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UCLA Lung screening clinic monitors high-risk patients to catch lung cancer early


UCLA Clinical Update publications, Nov. 2008 issue: Lung screening clinic monitors high-risk patients to catch lung cancer earlyThe UCLA Lung Screening Clinic offers a sophisticated program to monitor high-risk patients with high-quality computed tomography (CT) imaging while exposing them to substantially less radiation than a typical CT scan. The clinic is a collaborative effort that brings together UCLA experts in thoracic imaging, pulmonary medicine, medical oncology, radiation oncology and thoracic surgery in a program designed to monitor at regular intervals patients at high risk for developing lung cancer.

Who will benefit?

More than 200,000 new cases of lung cancer are diagnosed each year in the U.S. The prognosis is poor for patients whose cancer is detected in its advanced stages. The UCLA Lung Cancer Screening Clinic was conceived to promote early detection and treatment of lung cancer to help improve survival rates.

Candidates for the UCLA Lung Screening Clinic include: 

  •  Patients with a previous history of lung cancer
  •  Current and former smokers
  •  Those exposed to second-hand smoke
  •  Those exposed to asbestos
  •  Patients with lung nodules or lung spots seen on X-ray or CT scan
  •  Others at high risk for lung cancer

How the clinic works

New patients at the clinic are first seen by a thoracic surgeon and nurse practitioner, who review their medical history and any prior imaging studies. Clinic physicians determine an optimum schedule of follow-up imaging to detect cancer at an early stage when it is most treatable. These follow-up visits each include a screening chest CT scan — one that carries one-half to one-fifth the radiation exposure of a typical CT scan. UCLA thoracic radiologists interpret these screening CT images. Regular scans monitor patients’ lung nodules and lung spots, detecting changes that signal cancer while preventing unnecessary surgery on still-harmless nodules. The clinic draws on the knowledge and experience of a wide range of pulmonary and cancer specialists to offer patients access to a wealth of expertise. Clinic patients requiring further treatment can benefit from the full resources of a medical center rated among the top three in the nation by U.S.News & World Report.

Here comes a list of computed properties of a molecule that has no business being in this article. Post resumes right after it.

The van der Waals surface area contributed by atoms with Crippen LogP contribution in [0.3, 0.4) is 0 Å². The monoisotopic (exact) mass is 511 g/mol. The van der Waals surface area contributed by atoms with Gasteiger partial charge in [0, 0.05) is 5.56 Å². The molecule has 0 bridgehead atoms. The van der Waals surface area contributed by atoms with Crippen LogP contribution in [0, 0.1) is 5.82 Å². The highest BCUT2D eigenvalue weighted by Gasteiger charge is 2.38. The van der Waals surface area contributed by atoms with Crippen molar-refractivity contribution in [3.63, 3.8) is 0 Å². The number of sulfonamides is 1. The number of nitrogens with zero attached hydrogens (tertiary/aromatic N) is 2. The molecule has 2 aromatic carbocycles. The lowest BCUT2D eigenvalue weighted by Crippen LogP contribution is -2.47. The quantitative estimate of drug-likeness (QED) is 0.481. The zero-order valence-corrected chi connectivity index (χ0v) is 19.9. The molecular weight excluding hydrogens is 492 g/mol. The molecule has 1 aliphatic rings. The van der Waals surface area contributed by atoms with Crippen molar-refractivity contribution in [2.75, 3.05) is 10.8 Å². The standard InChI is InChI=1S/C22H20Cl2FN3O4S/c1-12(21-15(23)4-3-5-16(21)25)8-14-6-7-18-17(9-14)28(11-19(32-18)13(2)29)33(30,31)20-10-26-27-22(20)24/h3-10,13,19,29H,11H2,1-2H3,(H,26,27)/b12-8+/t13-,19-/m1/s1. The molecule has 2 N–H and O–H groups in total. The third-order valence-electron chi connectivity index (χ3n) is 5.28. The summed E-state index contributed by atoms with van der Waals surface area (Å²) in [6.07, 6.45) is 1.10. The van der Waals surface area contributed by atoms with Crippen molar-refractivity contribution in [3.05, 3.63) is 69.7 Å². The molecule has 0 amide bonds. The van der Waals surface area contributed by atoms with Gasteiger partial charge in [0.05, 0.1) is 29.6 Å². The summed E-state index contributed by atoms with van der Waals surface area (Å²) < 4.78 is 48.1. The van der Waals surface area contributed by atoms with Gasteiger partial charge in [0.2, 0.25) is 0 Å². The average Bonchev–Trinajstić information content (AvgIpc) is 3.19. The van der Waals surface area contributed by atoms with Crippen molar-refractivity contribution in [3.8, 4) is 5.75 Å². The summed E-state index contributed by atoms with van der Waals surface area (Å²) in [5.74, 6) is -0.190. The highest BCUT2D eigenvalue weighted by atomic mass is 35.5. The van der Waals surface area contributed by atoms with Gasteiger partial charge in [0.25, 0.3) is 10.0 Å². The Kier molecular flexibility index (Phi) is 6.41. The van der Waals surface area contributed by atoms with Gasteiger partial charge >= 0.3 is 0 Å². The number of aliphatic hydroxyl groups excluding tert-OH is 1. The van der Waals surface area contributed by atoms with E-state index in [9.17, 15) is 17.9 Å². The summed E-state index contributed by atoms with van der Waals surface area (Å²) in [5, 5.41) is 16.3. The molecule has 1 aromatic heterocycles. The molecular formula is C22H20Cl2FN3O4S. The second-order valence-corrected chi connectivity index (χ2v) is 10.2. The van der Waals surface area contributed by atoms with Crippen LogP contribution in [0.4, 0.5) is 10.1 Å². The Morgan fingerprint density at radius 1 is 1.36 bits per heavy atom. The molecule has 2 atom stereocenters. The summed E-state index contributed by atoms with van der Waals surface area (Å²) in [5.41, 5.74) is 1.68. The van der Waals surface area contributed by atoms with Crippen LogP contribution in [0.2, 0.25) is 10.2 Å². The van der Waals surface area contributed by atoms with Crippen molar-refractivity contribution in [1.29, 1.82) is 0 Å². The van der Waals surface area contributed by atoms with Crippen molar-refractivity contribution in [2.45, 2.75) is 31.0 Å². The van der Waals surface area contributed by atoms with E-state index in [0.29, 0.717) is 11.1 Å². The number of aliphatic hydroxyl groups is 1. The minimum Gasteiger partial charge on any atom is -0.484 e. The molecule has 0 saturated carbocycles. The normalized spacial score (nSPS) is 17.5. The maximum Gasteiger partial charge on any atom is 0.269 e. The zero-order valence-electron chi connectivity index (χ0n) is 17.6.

UCLA Clinical Update publications: UCLA Lung screening clinic monitors high-risk patients to catch lung cancer earlyLung screening CT scans offer detailed images with a fraction of the radiation exposure

“Early detection of lung cancer will initiate prompt management and treatment, which may improve survival,” explains Jay M. Lee, M.D., surgical director of the UCLA Thoracic Oncology Program. “This can best be achieved with regular follow-up of high-risk patients and an organized program to monitor lung nodules and lung spots.”

The UCLA Lung Screening Clinic monitors patients using a screening chest CT scan that carries one-half to one-fifth the radiation exposure of a typical CT scan. Regular scans help promote early detection of lung cancer and prevent unnecessary surgery on stillharmless lung nodules.

Key Personnel

Jay M. Lee, M.D.
Surgical Director
Thoracic Oncology Program

Fairooz F. Kabbinavar, M.D.
Medical Director
Thoracic Oncology Program

Brian Barnes, N.P.
Nurse Practitioner,
Thoracic Surgery

Steven M. Dubinett, M.D.
Pulmonary Medicine

Edward Garon, M.D.
Thoracic Medical Oncology

Michael T. Selch, M.D.
Thoracic Radiation Oncology

Robert Suh, M.D.
Thoracic Imaging

Contact Information

Thoracic Surgery
(310) 794-7333

Email: lungcancerprogram@mednet.ucla.edu

website: www.lungcancer.ucla.edu

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